The Providence, R.I. demonstration, held March 2, in protest against the mass firing of that city's teachers in February (to give "flexibility" to the mayor for budget cuts, he said), provides a sensuous picture of the dynamic among this layer of the population. Over 1,000 people attended, with most of the speakers and organizers of the event being 30-50 years old, and the students who came were mostly high-school students.

What was clear from the discussion LaRouchePAC organizers had with the students and teachers, is that they understand the attack on them in a much deeper way than simple union-busting. An attack on education, is an attack on the future of the nation, they said. The teachers' entire commitment to their students is under attack. And the students—most uncharacteristically rallying in support of their teachers—agreed.

Two men marching together at the rally carried signs which said "First they came for the teachers" and "I didn't speak up." Those phrases allude to the famous statement by anti-Nazi German pastor Martin Niemöller, which said that, "they" first came for the communists, unionists, and Jews, and I did nothing, because I wasn't a communist, or a unionist, or a Jew. So, there was no one left to help, when they came for me.

The determination to defeat this attitude is what is being reflected nationally, as people pour into the streets to reject murderous cuts against the most vulnerable of our fellow citizens—as well as expressing solidarity with the international mass-strike actions in places like Egypt and Libya.

And Now, Germany

Over the last week, the mass-strike upheaval has finally begun to hit Europe. First, there was the Irish election, which totally rejected the ruling toadies for the British banks. Now, there is Germany, where citizens are beginning to assert their will against the perceived corruption and oppression by the ruling circles.

When it was revealed that German Defense Minister Karl Theodor zu Guttenberg had plagiarized significant parts of the doctoral dissertation for which he was awarded a doctorate in 2007, and his political cronies continued, despite such blatant fraud, to defend him, more than 50,000 members of Germany's scientific-academic community spontaneously signed a petition online, calling for his instant dismissal or resignation. At the end of the day, faced with such fierce protests, Guttenberg had to resign from the Cabinet and from the Bundestag, in spite of the high-profile show of solidarity from Chancellor Angela Merkel, and the support campaign for him organized by Bildzeitung, Germany's widely read mass tabloid.

A related, but even more significant aspect of the mass strike, is the boycott by millions of Germans, of the new "biofuel" E-10 (gasoline containing 10% of ethanol). In April 2009, an EU directive required member states to increase the percentage of biomass in gasoline from 5% to 10% by the year 2020, and to begin making it available it by the end of 2010—supposedly to lower CO2 emissions. So far, only France and Germany have done so.

In Germany, massive supplies of the fuel were delivered to gas stations throughout the country by the self-imposed deadline of Feb. 25. However, on the very first day of the "new fuel era," 70% of drivers simply boycotted the biofuel mix, and filled their tanks with super gasoline and, when that turned scarce, even with super-plus, in spite of the considerably higher price. Now, stations are running out of traditional fuels.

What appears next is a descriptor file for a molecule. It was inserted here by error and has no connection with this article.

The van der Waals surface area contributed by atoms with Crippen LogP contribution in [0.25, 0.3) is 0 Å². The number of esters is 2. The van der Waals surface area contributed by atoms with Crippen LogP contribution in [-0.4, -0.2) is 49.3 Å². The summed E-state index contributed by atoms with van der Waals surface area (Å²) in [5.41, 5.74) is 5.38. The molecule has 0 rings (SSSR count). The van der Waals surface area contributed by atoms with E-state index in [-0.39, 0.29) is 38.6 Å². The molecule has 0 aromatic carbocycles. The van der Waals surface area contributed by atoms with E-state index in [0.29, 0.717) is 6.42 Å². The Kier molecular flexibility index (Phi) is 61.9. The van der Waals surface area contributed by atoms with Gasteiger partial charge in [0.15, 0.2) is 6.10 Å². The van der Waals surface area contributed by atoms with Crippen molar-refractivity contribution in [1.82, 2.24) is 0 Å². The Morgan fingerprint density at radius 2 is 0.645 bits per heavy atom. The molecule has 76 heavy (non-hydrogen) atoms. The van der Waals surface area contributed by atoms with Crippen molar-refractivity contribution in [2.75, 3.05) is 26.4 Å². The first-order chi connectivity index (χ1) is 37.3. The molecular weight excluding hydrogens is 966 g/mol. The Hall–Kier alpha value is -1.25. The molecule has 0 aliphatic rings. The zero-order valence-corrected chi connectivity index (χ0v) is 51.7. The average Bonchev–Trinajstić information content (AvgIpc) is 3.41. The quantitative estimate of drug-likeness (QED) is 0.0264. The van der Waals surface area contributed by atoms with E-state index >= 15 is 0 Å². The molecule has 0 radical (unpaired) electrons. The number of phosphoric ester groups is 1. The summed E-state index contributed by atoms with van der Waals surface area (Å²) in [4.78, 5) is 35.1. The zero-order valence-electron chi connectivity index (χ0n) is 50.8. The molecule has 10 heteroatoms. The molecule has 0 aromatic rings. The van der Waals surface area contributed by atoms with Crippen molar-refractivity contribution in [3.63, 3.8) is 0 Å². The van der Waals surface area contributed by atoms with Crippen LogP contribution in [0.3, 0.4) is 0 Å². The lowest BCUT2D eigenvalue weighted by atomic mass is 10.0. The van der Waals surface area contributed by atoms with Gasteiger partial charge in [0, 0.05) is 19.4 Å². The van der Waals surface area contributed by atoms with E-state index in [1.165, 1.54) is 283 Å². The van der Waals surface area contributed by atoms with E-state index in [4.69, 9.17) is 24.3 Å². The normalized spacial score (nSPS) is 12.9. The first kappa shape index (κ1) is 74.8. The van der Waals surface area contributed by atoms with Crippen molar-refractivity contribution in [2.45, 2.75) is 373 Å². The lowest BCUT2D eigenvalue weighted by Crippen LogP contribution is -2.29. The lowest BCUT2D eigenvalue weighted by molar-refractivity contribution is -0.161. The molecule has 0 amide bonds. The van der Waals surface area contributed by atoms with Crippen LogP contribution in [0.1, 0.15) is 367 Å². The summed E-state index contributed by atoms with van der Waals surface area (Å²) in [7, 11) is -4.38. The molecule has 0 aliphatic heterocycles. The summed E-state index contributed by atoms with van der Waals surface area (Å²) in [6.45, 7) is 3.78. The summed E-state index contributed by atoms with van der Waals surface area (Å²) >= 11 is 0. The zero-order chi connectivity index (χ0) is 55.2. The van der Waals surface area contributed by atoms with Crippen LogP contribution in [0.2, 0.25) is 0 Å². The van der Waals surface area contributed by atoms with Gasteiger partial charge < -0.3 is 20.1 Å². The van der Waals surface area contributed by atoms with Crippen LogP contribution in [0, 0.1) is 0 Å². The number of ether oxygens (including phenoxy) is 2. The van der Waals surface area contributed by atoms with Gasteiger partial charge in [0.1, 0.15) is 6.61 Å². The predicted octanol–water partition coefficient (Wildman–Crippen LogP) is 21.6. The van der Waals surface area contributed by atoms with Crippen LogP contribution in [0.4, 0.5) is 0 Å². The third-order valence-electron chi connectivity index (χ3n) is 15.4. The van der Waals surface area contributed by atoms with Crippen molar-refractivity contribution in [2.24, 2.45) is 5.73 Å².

On March 3, the government of North Rhine-Westphalia, Germany's most populous state with 20% of the nation's citizens, decreed a hold on E-10 and a return to traditional fuels for the time being. That spectacular slap in the face of the national government was prompted by a mass exodus of German drivers into neighboring Belgium and Netherlands to fill up. An emergency summit was called for March 8, to reconsider the problem.

There is clearly more to come. About 17,000 teachers, policemen, and other public employees demonstrated March 8 in Dresden. When Saxon Finance Minister Georg Unland said that the crisis is being overcome, he was booed and people shouted "stop it'.' And then, they turned their backs to him.

Public workers' unions have been calling limited strikes across the country since the beginning of last week after they failed to reach a wage agreement with employers for some 600,000 public workers nationwide. Walkouts have taken place already in the ten western German states, in the course of the past ten days.

What is particularly interesting, is that teachers are not only demanding an additional EU50 per month, plus a 3% wage increase for themselves, but also insist that the state and private industries give a guarantee of employment for apprentices. At present, several tens of thousands of German youth leave school without getting an apprentice job, and a equally high number cannot find regular employment after apprenticeship ends. Teachers say that all their efforts to provide a good education for the youth, and prepare them for later life, is in vain, if nobody provides job opportunities.

Nor is this broader concern limited to Germany. The public service union federation ver.di has announced a support demonstration for the Wisconsin workers on March 12.

As in the United States, the LaRouche movement is actively intervening in the German uprising, with the program of an international Glass-Steagall and NAWAPA (North American Water and Power alliance). The potential for victory is very much in sight.